Teaching to the Margins: Into the Unknown

Margins, What Are They?

Ecologically speaking, margins are areas that sit directly between two distinct ecological areas. Where a forest meets a beach. Where a field meets a road. Where a desert meets a mountain. These areas are studied by many scientists due to their aptitude for diversity of life as well as challenges to life.

In margins organisms are constantly being challenged in their everlasting struggle for survival. Sitting between two ecological areas means that organisms likely will get too little or too much of certain nutrients they need for life. A plant that lives on the edge of a beach and a forest may find it difficult to get their roots in soil due to large amounts of sand.

However, from this struggle, organisms adapt and change, and diversity is found. The challenges these organisms are presented with force them to make changes and grow in unique ways, unlike any other plants before.

With the concept of margins, there is also the concept of centers. Places furthest away from margins where all is the same. The best example of this would be the middle of a corn field. There’s no diversity of life in the middle of a cornfield, it’s just…corn, as far as the eye can. Although margins present challenges, centers are dangerous in their own right. A disease or bacteria that starts in the middle of a cornfield will be difficult to control because all the organisms in the field are unchallenged and never needed to adapt against such challenges.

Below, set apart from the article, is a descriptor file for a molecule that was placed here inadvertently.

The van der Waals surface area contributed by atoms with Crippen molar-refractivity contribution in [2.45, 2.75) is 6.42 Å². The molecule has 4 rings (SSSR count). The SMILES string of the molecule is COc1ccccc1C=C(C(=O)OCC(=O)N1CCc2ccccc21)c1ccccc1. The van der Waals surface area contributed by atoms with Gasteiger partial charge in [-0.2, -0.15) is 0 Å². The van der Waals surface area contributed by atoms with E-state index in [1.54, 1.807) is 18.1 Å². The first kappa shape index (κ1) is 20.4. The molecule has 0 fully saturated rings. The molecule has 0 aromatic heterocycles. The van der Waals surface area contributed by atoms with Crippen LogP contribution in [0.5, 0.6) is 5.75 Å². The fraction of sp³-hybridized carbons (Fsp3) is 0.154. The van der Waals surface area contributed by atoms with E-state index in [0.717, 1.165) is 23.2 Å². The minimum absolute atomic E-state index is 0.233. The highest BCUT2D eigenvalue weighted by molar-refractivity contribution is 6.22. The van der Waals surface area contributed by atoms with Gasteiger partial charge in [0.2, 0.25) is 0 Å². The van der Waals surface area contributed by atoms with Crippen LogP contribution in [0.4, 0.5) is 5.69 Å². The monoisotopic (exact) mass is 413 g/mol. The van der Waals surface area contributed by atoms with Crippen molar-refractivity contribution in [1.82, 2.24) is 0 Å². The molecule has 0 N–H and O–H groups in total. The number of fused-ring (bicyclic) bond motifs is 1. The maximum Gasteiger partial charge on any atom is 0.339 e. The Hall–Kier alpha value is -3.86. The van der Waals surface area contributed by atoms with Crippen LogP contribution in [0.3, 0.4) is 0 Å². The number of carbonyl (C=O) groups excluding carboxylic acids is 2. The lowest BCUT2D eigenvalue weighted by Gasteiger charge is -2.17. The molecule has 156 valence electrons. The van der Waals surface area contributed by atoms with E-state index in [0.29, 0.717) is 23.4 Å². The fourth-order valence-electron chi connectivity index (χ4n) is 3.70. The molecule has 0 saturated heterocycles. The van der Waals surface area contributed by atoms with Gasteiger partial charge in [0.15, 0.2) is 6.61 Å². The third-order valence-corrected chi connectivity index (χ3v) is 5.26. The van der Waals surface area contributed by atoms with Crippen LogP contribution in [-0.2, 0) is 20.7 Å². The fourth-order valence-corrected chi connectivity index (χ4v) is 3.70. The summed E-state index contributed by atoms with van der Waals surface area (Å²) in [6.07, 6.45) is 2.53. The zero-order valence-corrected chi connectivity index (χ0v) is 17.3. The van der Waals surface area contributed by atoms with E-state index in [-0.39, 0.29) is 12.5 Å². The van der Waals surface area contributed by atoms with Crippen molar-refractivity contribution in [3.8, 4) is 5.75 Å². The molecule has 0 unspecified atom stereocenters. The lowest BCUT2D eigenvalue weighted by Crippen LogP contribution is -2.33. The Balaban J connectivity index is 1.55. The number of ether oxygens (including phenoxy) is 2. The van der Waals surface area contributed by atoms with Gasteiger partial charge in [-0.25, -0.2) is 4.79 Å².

Ok … So Why Are You Talking About This On An Educational Blog?

The concept of margins can easily be translated very easily to an educational setting. When explaining I think it best to start in the center, in our metaphorical corn field. In the center of education, students are unchallenged. Every student acts and is treated the same, every teacher acts and is treated the same, every school day is slogged through the same.

The typical class in the center of education looks like this:

  1. Students walk into class.